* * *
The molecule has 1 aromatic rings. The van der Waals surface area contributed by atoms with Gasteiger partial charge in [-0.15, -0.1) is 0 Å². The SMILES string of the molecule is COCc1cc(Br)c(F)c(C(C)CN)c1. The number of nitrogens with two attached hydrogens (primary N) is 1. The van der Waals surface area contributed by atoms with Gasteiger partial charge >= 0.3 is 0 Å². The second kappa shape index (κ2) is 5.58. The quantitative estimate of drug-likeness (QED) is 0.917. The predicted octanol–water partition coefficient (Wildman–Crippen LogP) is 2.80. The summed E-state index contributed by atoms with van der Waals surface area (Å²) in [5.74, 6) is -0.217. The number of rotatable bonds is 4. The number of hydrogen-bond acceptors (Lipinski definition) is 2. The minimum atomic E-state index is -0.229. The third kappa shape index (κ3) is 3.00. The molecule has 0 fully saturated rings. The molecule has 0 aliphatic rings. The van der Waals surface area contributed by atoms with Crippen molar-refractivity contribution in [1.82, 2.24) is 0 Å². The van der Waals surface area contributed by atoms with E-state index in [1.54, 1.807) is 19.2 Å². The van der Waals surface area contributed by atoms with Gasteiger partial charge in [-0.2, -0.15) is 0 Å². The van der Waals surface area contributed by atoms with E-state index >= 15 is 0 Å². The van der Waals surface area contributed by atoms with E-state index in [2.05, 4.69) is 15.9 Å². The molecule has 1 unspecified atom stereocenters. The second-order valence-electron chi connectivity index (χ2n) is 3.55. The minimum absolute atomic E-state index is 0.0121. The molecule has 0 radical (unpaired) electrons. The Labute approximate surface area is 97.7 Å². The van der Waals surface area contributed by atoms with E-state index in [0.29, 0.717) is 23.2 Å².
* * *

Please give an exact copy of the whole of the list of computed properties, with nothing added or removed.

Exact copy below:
The molecule has 1 aromatic rings. The van der Waals surface area contributed by atoms with Gasteiger partial charge in [-0.15, -0.1) is 0 Å². The SMILES string of the molecule is COCc1cc(Br)c(F)c(C(C)CN)c1. The number of nitrogens with two attached hydrogens (primary N) is 1. The van der Waals surface area contributed by atoms with Gasteiger partial charge >= 0.3 is 0 Å². The second kappa shape index (κ2) is 5.58. The quantitative estimate of drug-likeness (QED) is 0.917. The predicted octanol–water partition coefficient (Wildman–Crippen LogP) is 2.80. The summed E-state index contributed by atoms with van der Waals surface area (Å²) in [5.74, 6) is -0.217. The number of rotatable bonds is 4. The number of hydrogen-bond acceptors (Lipinski definition) is 2. The minimum atomic E-state index is -0.229. The third kappa shape index (κ3) is 3.00. The molecule has 0 fully saturated rings. The molecule has 0 aliphatic rings. The van der Waals surface area contributed by atoms with Crippen molar-refractivity contribution in [1.82, 2.24) is 0 Å². The van der Waals surface area contributed by atoms with E-state index in [1.54, 1.807) is 19.2 Å². The van der Waals surface area contributed by atoms with Gasteiger partial charge in [-0.2, -0.15) is 0 Å². The van der Waals surface area contributed by atoms with E-state index >= 15 is 0 Å². The van der Waals surface area contributed by atoms with E-state index in [2.05, 4.69) is 15.9 Å². The molecule has 1 unspecified atom stereocenters. The second-order valence-electron chi connectivity index (χ2n) is 3.55. The minimum absolute atomic E-state index is 0.0121. The molecule has 0 radical (unpaired) electrons. The Labute approximate surface area is 97.7 Å². The van der Waals surface area contributed by atoms with E-state index in [0.29, 0.717) is 23.2 Å².